[gallery ids="519,520,521"] After we went to press with DREAM, I had this middle-of-the-night fear that not all readers would be aware of who William Coperthwaite (interviewed by Rachael Miller in the piece, Community, Coöperation & Craft) was. To alleviate my worry, I thought I'd share with you a little of his story and suggest that if you're interested to learn more that you take a look at his book A Handmade Life (Chelsea Green, 2007).
Mr. Coperthwaite lives a simple life on a wooded 500 acre spread on the Maine coast that is now owned by the organization he and friends created called the Yurt Foundation. For many years, he has promoted the yurt as an ecologically responsible form of housing. Indeed, he was instrumental in the popularization of this traditional building form, though the wooden yurts he has helped people build over the years (over 300 at last count) are sturdy wooden structures a far cry from their vinyl brethren.
Beyond yurts, Mr. Coperthwaite has spent much of his life traveling and learning from different cultures, always with an eye to understanding the basic needs of people and how tools and social structures can create and foster sustainable, cooperative and democratic societies. He shares what he knows in workshops that help to give people the encouragement they need to become more active participants in their own lives with something as prosaic as a handmade spoon.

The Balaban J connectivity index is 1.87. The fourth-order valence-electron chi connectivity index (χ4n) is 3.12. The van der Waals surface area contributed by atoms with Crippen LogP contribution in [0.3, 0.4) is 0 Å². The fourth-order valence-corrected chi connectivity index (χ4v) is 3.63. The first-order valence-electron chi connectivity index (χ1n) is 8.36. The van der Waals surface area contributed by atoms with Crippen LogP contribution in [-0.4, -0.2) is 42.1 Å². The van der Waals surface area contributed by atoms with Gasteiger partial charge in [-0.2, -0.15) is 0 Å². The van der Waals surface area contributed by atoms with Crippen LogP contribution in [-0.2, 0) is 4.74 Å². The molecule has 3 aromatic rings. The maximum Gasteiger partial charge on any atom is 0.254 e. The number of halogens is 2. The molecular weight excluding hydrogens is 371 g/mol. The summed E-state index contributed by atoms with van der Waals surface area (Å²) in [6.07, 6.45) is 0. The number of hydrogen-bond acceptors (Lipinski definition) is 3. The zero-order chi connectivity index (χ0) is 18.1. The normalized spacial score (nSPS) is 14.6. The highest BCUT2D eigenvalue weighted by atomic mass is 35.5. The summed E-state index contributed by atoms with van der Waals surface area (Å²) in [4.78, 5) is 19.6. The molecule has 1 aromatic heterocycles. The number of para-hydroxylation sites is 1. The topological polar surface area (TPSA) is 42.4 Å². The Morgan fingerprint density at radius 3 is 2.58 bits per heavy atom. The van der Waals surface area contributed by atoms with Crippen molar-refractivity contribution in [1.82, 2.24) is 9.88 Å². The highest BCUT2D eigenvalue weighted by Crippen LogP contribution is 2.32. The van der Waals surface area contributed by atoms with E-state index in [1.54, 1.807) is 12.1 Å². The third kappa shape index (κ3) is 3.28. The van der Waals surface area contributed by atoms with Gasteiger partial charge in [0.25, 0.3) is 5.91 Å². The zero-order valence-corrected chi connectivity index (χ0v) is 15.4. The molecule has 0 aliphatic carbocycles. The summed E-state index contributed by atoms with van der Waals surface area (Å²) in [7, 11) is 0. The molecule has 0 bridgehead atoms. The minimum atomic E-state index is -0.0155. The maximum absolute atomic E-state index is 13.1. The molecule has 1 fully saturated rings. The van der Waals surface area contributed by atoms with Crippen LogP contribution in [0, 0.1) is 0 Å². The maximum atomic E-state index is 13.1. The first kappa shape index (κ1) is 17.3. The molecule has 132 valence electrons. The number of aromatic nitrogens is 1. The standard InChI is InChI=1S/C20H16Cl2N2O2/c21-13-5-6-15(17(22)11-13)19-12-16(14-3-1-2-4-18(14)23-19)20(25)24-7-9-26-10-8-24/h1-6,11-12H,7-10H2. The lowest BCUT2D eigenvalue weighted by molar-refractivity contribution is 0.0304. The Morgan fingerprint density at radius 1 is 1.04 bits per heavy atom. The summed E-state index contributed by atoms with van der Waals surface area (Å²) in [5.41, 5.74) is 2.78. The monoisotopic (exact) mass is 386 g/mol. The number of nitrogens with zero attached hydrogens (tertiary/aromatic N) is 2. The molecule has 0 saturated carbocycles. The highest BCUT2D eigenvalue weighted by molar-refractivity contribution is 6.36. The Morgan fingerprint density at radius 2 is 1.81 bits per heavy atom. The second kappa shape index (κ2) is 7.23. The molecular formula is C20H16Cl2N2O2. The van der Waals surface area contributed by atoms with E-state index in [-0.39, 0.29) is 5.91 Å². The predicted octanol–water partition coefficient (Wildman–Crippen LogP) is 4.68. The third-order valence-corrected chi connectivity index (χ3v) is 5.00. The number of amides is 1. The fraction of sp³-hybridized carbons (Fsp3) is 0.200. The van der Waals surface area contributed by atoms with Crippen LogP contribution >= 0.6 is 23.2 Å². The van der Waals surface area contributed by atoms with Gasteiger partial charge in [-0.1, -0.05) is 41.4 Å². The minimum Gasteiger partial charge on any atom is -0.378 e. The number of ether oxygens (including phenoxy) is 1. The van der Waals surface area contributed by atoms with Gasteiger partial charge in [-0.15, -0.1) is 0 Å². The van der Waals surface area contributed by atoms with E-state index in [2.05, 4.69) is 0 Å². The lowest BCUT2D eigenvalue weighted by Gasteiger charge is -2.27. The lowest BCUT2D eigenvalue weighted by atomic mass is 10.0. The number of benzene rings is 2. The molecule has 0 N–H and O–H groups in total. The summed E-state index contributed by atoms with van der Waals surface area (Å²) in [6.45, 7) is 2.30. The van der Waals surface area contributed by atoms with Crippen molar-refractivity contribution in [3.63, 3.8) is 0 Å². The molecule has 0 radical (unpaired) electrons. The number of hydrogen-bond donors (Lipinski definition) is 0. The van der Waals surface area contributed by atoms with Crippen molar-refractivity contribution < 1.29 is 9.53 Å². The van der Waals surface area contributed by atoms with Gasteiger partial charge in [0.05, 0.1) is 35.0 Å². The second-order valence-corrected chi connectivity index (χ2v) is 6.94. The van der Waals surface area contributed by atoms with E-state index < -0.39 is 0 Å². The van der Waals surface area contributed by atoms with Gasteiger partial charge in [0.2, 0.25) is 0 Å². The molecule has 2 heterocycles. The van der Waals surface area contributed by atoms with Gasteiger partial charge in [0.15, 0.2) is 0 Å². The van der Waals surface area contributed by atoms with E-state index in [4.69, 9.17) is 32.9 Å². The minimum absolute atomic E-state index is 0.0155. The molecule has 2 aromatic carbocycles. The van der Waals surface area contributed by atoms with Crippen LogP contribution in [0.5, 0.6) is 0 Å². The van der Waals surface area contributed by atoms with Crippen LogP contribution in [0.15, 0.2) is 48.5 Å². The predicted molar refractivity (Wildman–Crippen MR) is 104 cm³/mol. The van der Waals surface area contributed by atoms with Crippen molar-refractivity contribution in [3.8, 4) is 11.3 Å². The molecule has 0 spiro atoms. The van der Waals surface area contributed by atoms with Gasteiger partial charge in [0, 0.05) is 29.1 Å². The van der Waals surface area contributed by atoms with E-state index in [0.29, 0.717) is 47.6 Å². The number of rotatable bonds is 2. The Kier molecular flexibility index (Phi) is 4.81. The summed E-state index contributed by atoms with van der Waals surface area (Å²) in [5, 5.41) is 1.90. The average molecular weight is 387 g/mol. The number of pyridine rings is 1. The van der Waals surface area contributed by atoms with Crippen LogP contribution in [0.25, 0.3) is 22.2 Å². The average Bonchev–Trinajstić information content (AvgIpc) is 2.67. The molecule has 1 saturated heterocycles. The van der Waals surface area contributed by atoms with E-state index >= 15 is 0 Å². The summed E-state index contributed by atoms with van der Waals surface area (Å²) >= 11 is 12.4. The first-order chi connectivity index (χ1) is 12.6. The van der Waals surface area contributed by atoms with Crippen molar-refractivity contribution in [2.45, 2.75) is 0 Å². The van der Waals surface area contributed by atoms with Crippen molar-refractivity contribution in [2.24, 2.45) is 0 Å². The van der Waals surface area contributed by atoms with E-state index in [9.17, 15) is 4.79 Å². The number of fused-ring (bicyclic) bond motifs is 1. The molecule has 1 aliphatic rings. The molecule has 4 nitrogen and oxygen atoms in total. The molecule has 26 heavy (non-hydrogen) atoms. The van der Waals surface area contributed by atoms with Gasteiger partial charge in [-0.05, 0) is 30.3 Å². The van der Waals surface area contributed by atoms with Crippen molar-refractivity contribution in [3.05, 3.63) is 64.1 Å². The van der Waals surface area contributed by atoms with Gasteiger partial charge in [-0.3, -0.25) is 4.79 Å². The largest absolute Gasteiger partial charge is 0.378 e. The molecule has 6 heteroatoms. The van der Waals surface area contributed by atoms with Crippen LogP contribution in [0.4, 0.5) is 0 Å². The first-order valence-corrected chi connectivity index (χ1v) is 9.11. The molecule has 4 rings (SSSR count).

A true elder statesman of the sustainability movement, I encourage you to learn more about Mr. Coperthwaite. It was a joy and an honor to be able to meet and visit with him. If you know of other folks like him who we might interview in the future, please let us know at ideas@taprootmag.com.
-jason
March 12, 2013 by 1
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